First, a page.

3 | Check the name it is addressed to in the body of the email: This point can be a little tricky. I’ve seen a lot of Cyber Security experts point this out, but I would like to offer additional details. Be careful of companies or emails that use “Dear valued customer” or any rendition of a generic salutation. If you have an account with a company such as your bank, insurance company or auto dealership, it should read your personal name if it is addressing an issue with your account.
Now, some businesses, blogs, online stores and media outlets will use a general salutation if their email settings or the email marketing company they use does not allow for coding the first and last names. This is a matter of caution. So it could go either way.
I’m sure you’ve heard of those emails where a family member is out of the country stranded without money to get back, right? It may appear that it’s from the actual sender; it’s their email address and they’ve used your personal name too. This happened to me a few years ago, and disturbingly enough, that particular family member was out of the country. I knew enough about spear phishing (targeted phishing) scams at the time to not reply. I reached out to this family member directly as well as other relatives, and found out she was not in distress. She was totally fine. I informed her that her email had been compromised and what took place.
The point I’m making by the above is that if the body of the email stirs fear or anger or another primal emotion that seems out of place, do not respond or click inside of it. Call the person or company that is listed as the sender to verify the email.
4 | Be sure to inform others of the breach. Similarly to how I called that family member to inform her that her email account had been compromised, I reached out to two other users of that graphics company via text to let them know the above tips. Even if the email was legit and directly from the company, taking the necessary steps to safely address my account and protect my data is well worth it and sounding the alarm for others means just as much!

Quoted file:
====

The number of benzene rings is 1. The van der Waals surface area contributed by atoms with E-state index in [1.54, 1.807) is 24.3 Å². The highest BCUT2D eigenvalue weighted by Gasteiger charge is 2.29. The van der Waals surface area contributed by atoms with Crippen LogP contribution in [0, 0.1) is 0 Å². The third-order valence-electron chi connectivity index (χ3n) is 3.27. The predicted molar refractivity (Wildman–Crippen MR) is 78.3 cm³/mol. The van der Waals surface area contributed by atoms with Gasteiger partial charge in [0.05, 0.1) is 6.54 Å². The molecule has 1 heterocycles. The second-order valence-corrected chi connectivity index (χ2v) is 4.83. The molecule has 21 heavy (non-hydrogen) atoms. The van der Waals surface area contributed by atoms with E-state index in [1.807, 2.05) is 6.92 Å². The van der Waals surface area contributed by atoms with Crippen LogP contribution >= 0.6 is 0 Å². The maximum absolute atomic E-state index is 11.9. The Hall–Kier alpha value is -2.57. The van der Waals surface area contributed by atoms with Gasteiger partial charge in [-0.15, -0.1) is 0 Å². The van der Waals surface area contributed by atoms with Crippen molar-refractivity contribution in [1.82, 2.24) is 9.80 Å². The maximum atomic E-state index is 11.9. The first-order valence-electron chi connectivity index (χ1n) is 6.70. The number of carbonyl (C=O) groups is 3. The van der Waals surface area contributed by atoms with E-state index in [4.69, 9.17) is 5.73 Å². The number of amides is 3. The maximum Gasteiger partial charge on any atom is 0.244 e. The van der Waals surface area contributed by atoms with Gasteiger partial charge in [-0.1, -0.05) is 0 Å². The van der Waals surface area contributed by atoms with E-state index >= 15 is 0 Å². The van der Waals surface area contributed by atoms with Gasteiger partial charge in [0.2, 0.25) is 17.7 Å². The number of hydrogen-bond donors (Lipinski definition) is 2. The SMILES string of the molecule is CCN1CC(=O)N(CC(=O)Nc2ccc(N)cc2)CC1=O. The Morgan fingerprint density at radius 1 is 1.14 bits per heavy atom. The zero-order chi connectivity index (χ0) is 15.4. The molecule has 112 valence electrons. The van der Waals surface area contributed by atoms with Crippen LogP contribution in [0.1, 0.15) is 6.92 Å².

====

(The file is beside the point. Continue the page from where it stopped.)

If the potential breach comes through via email, call the person directly on the phone. Do not respond to the email. There are some viruses and forms of malware that can insert themselves by clicking anywhere within the email. If the potential breach comes through via text, which does happen, don’t respond in the text. Call that person directly or if you’re concerned that the phone itself is compromised contact someone who may be with them or in the same building to inform them of the compromise.
Due to the nature of the rise of Cyber security attacks, we have to make deliberate and drastic adjustments to our digital reflexes. We must pause before clicking. Yes, it will take effort depending on your current level of caution and daily practice online, but it is well worth it along with the peace of mind that comes with taking the above steps.
For more information on how to respond when your account has been compromised, email me at email@example.com or book a Cyber security strategy session!